I’ve made no bones about it, Tokyo Disney Resort is home to two of the very best Disney Parks in the world. Tokyo Disneyland plays its role as a greatest hits castle park, taking the best from Disneyland and Magic Kingdom as well as adding it’s own amazing attractions and quirks to make one glorious iteration. Tokyo DisneySea, the other theme park at TDR, is the best theme park in the world and I know that’s subjective but I’ve yet to hear a convincing argument on why it might not be. Suffice to say, Tokyo Disney Resort (and Japan) holds a special place in my heart.
It’s been a while since we’ve had a Tokyo post, due to obvious travel reasons, but it seemed like a good time to head back over in a continuation of a previous post. Last year, I went through ten reasons why everyone should visit Tokyo Disney Resort. It was a broad post, covering the experience as a whole. Today I thought I’d get into more specifics with ten underappreciated things about TDR.
Now, to be clear, these might not all be underappreciated by the locals of the theme park or even by frequent overseas visitors. Instead I hope this post points out a few lands, attractions, shows, etc. that those who have never been probably don’t know about. Without further ado, let’s get to the list!
The thesis of Tokyo DisneySea can be summed up in the castle grounds that rest at the foot of Mount Prometheus. Fortress Explorations, along with the park’s excellent restaurant, Magellan’s, all reside in some beautiful buildings that are meant to explore. With an exploding volcano overhead, this walkthrough attraction offers a little bit of Tom Sawyer Island and a little bit of science museum. It’s absolutely gorgeous and full of fun little exhibits that any age would enjoy.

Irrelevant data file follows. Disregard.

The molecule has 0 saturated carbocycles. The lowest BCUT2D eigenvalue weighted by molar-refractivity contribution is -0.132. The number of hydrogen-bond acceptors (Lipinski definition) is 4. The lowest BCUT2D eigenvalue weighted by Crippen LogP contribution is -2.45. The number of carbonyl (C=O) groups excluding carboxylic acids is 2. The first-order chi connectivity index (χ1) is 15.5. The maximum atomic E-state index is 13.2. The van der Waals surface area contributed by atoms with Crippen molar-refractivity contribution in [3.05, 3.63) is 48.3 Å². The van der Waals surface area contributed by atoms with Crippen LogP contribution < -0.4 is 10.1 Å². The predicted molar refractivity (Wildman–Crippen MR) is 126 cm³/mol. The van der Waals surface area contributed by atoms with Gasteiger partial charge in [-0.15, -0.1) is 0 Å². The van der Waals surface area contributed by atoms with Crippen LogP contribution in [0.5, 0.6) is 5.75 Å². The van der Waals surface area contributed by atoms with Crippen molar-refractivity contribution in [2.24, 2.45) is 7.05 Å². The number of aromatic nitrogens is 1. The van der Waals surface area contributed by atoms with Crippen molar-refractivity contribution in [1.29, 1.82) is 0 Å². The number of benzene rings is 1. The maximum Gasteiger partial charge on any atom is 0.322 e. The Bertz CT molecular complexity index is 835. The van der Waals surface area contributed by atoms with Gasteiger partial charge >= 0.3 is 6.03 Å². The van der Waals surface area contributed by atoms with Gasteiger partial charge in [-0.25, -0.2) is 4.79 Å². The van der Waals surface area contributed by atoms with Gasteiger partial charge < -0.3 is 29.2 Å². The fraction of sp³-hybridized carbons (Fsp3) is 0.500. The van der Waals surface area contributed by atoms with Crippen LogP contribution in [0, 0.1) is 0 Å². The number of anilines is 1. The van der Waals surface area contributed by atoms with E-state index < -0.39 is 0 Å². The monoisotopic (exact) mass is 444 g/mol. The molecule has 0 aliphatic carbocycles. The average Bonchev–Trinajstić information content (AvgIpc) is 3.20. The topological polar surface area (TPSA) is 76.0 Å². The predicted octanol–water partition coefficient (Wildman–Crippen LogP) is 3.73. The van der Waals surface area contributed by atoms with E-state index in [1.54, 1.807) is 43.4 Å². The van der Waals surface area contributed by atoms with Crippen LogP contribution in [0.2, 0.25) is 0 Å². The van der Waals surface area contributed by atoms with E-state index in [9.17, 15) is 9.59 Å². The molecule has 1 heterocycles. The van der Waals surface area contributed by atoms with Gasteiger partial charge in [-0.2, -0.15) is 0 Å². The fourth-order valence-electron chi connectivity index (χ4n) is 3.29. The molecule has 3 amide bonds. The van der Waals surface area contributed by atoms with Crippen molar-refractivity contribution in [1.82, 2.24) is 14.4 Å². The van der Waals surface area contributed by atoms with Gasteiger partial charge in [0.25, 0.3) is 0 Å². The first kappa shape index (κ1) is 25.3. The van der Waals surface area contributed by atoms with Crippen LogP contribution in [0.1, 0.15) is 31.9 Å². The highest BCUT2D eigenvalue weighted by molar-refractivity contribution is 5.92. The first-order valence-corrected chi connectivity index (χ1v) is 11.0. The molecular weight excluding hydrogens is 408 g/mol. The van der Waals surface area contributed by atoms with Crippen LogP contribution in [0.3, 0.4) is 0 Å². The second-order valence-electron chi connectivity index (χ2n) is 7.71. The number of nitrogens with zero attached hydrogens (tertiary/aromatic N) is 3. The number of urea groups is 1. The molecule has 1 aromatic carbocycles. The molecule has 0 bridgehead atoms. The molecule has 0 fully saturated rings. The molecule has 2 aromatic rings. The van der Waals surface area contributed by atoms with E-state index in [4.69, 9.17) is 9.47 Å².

With a host of great attractions and shows, Fortress Explorations might be tempting to skip over or not give diligent time. Instead, it is worth at least an hour of your day. In a park built on the basis of adventure and connection, this attraction shows how we’re connected and does it in a beautiful, unexpected way.
There’s a chance that even those who haven’t traveled to Japan have heard about the service and kindness extended to guests. While it’s a serious culture in some aspects, the service we experienced at hotels was unlike anything I’ve had stateside. We were shown to our room by a hostess who walked us from the lobby and every detail was perfect. All of the shampoo, toothbrushes, slippers and anything else you can think of was replenished in full daily, no matter how much we used. That is just one example of the service we experienced.
On top of the exceptional service, we encountered so many kind people along the way in our travels. Cast Members were all above and beyond what I’ve ever experienced before. People went out of their way to make sure we felt welcomed and to let us know that they were excited we were there. That is rare and was an amazing feeling.
Splash Mountain Mini Land
If you’re one of those people who thinks Splash Mountain shouldn’t be constrained by the confines of one (umm….) mountain, then welcome to the club. Tokyo Disneyland agrees and that’s why there’s more to Splash than just the ride and queue.
Along with the famed attraction, this little area tucked inside of Westernland includes a counter-service restaurant, Grandma Sara’s Kitchen, a snack stand, and a few paths to explore. The restaurant especially is a wonderful addition in terms of atmosphere, paying ode to Splash while also standing on its own. This area isn’t a reason to travel to Tokyo Disneyland but it is a reason why you’ll remember it.
Tokyo DisneySea is made up of different lands, called Ports of Call. Arabian Coast is one of those ports and is simply breath taking. For the stateside Disney fans, think of the Morocco Pavilion’s meandering paths in Epcot. Arabian Coast has similar paths but is much larger and opens up to breathtaking courtyards.